Thanks for the help, everyone. Nice to have great lighting again.


#14

"I replaced the bulbs on both sides to keep balanced lighting."
Excellent move. The operating hour life of automotive headlight bulbs is extremely consistent, and if one side burns out the other isn’t far behind.

Your are correct about the inverse relationship between the cost and the lifespan. “Standard” quartz-halogen headlight bulbs have an operating life of 1000 hours. As the price goes up, the output goes up, but this is accomplished by burning the filament hotter, and this shortens the operating life of the bulbs.

The “standard” bulbs for my car cost about $12 a pair with a life of 1000 hours. The ones I use, “Superstar Ultra” bulbs, cost $50 a pair, and the lifespan is rated at 250 operating hours. But they put out a lot more light. Sylvania sells five different levels of the “Superstar” bulbs, each “upgrade” putting out more light but at the expense of lifespan and added cost.

It’s entirely possible that the guy at AutoZone really didn’t know this. Most people don’t, and my experience with AZ counter people suggests that he may have actually been surprised… I’ve been very unimpressed with the level of knowledge of many of these people. If fairness to them, the qualifications for the job aren’t high and that’s reflected in the modest pay rate.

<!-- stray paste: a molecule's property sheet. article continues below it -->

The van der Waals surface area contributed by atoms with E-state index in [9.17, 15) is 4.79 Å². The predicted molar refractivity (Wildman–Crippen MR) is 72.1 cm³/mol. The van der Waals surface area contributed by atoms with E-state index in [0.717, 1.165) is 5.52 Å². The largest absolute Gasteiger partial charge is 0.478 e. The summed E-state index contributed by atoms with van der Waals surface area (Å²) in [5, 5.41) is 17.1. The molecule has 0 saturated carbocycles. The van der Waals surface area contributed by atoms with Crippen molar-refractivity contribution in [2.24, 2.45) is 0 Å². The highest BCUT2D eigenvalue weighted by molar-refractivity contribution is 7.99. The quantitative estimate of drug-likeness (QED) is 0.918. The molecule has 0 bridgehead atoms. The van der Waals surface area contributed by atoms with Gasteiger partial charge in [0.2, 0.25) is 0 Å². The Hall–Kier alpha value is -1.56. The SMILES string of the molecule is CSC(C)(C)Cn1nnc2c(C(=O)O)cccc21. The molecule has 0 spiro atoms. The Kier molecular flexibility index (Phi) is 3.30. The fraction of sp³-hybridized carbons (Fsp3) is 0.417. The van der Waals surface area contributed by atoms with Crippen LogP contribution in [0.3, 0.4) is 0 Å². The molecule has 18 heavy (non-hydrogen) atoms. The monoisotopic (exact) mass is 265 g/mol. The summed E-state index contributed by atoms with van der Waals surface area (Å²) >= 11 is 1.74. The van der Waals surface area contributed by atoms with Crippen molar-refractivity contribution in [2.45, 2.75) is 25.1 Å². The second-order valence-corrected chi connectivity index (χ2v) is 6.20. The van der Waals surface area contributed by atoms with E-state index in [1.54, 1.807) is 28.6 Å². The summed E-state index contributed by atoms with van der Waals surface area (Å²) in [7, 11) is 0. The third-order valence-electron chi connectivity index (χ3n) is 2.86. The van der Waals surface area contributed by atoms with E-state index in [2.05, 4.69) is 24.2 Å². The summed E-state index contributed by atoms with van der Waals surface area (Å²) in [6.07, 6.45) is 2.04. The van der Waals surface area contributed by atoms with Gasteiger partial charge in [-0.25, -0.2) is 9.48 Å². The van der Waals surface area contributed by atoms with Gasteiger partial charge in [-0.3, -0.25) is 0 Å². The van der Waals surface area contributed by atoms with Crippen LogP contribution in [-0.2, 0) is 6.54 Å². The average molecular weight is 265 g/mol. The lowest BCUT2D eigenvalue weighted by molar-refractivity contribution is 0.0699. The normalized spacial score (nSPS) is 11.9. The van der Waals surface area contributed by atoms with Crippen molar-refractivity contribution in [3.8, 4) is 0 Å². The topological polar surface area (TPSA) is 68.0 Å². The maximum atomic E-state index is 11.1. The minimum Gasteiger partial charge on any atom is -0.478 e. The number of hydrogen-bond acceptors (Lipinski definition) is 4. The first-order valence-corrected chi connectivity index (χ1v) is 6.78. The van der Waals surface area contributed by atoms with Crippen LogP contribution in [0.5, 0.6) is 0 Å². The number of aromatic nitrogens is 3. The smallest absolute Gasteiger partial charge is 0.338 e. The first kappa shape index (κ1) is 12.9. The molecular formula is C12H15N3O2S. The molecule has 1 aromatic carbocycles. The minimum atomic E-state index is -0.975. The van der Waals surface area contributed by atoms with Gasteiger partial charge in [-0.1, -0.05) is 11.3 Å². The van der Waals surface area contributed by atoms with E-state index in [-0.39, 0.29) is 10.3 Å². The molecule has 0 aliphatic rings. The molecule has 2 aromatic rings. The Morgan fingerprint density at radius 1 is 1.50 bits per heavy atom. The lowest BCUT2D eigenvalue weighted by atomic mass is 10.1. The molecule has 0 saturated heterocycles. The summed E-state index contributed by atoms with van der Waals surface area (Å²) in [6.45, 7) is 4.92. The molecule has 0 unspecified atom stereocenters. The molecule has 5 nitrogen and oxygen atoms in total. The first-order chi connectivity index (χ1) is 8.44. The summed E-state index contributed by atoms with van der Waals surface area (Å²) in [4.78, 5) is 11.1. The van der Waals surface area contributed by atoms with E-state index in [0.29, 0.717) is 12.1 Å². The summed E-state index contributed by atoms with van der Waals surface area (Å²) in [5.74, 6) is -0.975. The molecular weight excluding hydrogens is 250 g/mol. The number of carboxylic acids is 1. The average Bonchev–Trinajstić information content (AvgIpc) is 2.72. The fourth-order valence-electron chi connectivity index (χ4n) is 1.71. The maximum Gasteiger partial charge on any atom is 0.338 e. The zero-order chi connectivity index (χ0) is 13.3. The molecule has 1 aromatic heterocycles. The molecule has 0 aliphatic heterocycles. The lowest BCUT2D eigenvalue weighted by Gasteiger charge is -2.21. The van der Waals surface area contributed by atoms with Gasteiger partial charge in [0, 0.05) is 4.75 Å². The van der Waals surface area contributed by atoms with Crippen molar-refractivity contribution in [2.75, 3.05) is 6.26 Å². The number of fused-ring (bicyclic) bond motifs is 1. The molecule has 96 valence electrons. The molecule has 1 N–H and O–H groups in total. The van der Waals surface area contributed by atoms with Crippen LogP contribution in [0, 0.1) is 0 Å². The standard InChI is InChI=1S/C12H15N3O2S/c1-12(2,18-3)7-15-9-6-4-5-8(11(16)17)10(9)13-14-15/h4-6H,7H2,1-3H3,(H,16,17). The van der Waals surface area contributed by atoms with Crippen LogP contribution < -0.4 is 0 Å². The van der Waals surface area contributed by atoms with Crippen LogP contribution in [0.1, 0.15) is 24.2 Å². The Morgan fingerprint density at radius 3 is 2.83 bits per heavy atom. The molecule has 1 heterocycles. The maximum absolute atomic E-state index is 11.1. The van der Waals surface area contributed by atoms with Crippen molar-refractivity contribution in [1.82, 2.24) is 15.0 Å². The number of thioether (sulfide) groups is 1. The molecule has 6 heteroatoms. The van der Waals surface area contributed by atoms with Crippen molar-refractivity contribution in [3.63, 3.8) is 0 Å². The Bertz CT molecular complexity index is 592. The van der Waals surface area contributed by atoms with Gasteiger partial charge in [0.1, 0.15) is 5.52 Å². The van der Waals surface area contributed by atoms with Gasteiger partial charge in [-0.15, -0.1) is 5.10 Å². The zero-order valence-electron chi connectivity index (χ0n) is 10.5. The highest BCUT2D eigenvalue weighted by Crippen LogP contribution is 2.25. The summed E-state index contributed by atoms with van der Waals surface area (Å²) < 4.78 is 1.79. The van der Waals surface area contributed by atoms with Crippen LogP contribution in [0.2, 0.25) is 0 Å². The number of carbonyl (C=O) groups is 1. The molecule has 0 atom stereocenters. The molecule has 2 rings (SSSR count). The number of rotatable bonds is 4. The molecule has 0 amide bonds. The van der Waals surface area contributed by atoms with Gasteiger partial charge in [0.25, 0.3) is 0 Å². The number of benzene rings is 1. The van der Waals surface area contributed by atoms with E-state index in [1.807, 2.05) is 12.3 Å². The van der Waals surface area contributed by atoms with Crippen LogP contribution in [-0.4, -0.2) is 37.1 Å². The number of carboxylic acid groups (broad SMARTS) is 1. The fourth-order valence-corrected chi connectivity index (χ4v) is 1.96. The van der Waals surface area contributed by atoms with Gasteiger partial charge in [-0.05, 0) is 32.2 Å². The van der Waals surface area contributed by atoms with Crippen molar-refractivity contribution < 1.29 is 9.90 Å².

Oh, and I don’t think it’s gender bias. It’s simply lack of knowledge. I no longer stop at AZ stores, because of unsatisfactory experiences.


#15

+1 @“the same mountainbike” I agree with all your points. The only addition I have is that I buy my Sylvania Ultra bulbs at Amazon for $26 bucks a pair instead of $50.


#16

I really don’t drive enough at night to worry about headlight bulb life expectancy. The headlights on my daily driver generally get oxidized/cloudy after about 5 years. Fortunately the headlight lens assembles for my car are dirt cheap, I can get new ones for about $80 a pair. I just buy new pair every 5 or so years and put whatever the top Sylvania bulbs are at the time. I’ve never had headlight bulb go out on me. The bulbs the assembly come with are garbage. And it’s worth the extra $30-$40 to have better lighting to me.


#17

Thanks knfenimore. I’ll definitely have to check that out.
I always turn my lights on regardless of the time of day or weather. My car doesn’t have DRLs. To me it’s cheap insurance. The cost of the accident I might have prevented by making my car more visible would probably buy me bulbs for life… and then some.


#18

If you end up inadvertently touching the bulb, wipe the bulb with a lint-free cloth or paper towel saturated with isopropyl alcohol. This will remove the skin oils. (Let the bulb dry before turning on the bulb)